What difference do public toilets make?
The first public toilets were introduced in 1852 and some of the finest surviving architectural examples date from this Victorian heyday. However, while the Public Health Act 1936 gives local authorities power to provide public toilets, it imposes no duty to do so, and this lack of compulsion, together with a perception of nuisance associated with them, has resulted in a steady decline in the provision of public toilets in recent years.
Going to the toilet is something everyone does, every day. However, what happens when you leave the house and you hear the call of nature? You can’t rush home every few hours, so you are left relying on public toilets. They are a vital part of our everyday lives and yet they’re often overlooked, neglected, and abandoned.
What does the Government say?
The UK Government defines several needs for public toilets:
- Public toilets stop people from fouling the streets. The National Organisation of Residents’ Association (NORA) described people fouling the streets as “appalling, it is disgusting and if you are a resident affected by it, it ruins your life…”. This is something we can all agree with!
- For certain groups in society, public toilets are key in enabling them to leave the house and visit public spaces. Older people, disabled people, young children, tourists, and many other groups all rely on public toilets and a lack of them restricts some groups from visiting at all.
“Help the Aged’s paper “Nowhere to Go” highlights the social cost to older people of the decrease in public toilets: Twelve per cent. of older people (1.2 million) feel trapped in their own home, 13 per cent. of older people (1.26 million) do not go out more than once a week and about 100,000 never go out. Our evidence suggests that lack of public toilets is a significant contributory factor in the isolation of older people, and the situation will worsen as toilet provision continues to decline.”1
- Tourism is a direct benefit of providing adequate, and even pleasant public toilets. There are multiple articles scattered across the internet, indicating the nicest public toilets for use in the UK, and the ‘Loo of the Year’ award exists to encourage the provision of appropriate facilities.
“You cannot cost it simply on what the loo paper and bricks might end up costing, you have got to see it as part of a broader context of a neighbourhood that is supporting and enabling its members to take part and get out and about.”1
Who needs public toilets?
Public toilets provide a port in a storm to a variety of different groups including pregnant women, disabled people, anxiety sufferers, young children and babies and many more. They’re a vital part of our everyday lives and yet we still look at them with distaste. In recent years, public toilets closing has become an issue in the country and has not improved their image. In order to change the outlook of public toilets, local councils need to focus on them.2
In addition to the above, many homeless people see public toilets as there only means of maintaining personal hygiene. For a lot of local councils, homelessness can be a real issue in public toilets, with many using them for drug taking and sleeping. However, that doesn’t mean that this group should be discounted as they’re still key users, and access to these provisions can be a factor in helping homeless people off the streets.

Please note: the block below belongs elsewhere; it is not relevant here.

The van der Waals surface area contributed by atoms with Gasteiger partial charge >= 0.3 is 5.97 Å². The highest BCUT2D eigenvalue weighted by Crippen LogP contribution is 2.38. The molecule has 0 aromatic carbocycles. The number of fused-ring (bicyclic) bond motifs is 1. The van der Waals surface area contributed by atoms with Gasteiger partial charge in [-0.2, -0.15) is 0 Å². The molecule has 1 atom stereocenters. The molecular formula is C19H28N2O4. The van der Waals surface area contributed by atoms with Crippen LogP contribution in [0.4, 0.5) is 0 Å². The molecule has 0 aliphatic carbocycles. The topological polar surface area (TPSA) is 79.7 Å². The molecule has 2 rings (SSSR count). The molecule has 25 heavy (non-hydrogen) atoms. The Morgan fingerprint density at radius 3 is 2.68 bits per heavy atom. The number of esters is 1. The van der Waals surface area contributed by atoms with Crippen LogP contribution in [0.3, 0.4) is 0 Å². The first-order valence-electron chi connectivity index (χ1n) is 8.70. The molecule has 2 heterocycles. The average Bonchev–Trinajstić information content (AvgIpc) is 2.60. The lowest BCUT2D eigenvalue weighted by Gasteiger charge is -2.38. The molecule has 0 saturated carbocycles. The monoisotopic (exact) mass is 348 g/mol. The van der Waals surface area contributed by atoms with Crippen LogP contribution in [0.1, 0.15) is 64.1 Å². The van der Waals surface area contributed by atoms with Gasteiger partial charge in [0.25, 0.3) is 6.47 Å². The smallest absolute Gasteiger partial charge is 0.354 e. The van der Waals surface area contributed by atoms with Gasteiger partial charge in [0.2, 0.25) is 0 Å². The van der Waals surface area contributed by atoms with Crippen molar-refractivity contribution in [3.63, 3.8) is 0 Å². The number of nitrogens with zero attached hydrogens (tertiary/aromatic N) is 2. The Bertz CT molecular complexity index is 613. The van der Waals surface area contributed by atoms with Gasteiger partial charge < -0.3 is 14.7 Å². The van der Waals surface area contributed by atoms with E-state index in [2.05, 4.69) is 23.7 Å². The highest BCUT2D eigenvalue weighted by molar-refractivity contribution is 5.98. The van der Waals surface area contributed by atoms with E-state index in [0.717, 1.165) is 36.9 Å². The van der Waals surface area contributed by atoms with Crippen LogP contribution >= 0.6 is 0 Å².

Many councils still take great pride in their public toilet provisions and recognise the benefits of having appropriate facilities for their communities, but the decline in public toilets is still high.
Why should we focus on public toilets?
Economic issues and the changing nature of the high street has driven many Local Authorities to close toilets. Instead, there is either no provision, “comfort schemes” have been introduced, or there is an unstated reliance upon the private sector via coffee shops, pubs, and fast food restaurants.
This really highlights the places where people rely on having facilities available, these include:
- Any location which promotes itself as a place for tourists – the seaside, historic cities, National Parks. These places are all judged on their toilets.
- A high street which is competing with a local shopping centre will find that a lack of public facilities will drive users away as they don’t wish to beg their way in to a local café or coffee shop
- A park in an urban area, which may have a play area, a skate park or other feature which the Local Authority have installed, will then need the appropriate infrastructure around it to function at its best
- Cemeteries and other places of remembrance, where people may gather, and dwell for periods of time
In many instances, we witness toilets being closed in these types of locations, only to be reopened, often at great expense, in the future. Because of this, we think it is better to remodel a toilet, reduce the running costs and think of the future requirements, than to close and reopen later at greater cost.
How Healthmatic can help
At Healthmatic, we recognise the importance of public facilities for the community and the importance of keeping costs and stress levels low within local authorities and we want to support both. Take a look at some of our previous completed projects.
We will work with you to ensure that appropriate facilities are provided, as well as ensuring that they are maintained and managed in a cost-effective way that keeps anti-social behaviour headaches to a minimum. If you are concerned about the public toilets in your area, get in touch with us, or pass this article to your local council. We are always happy to help and provide more information.
1 Parliament Publications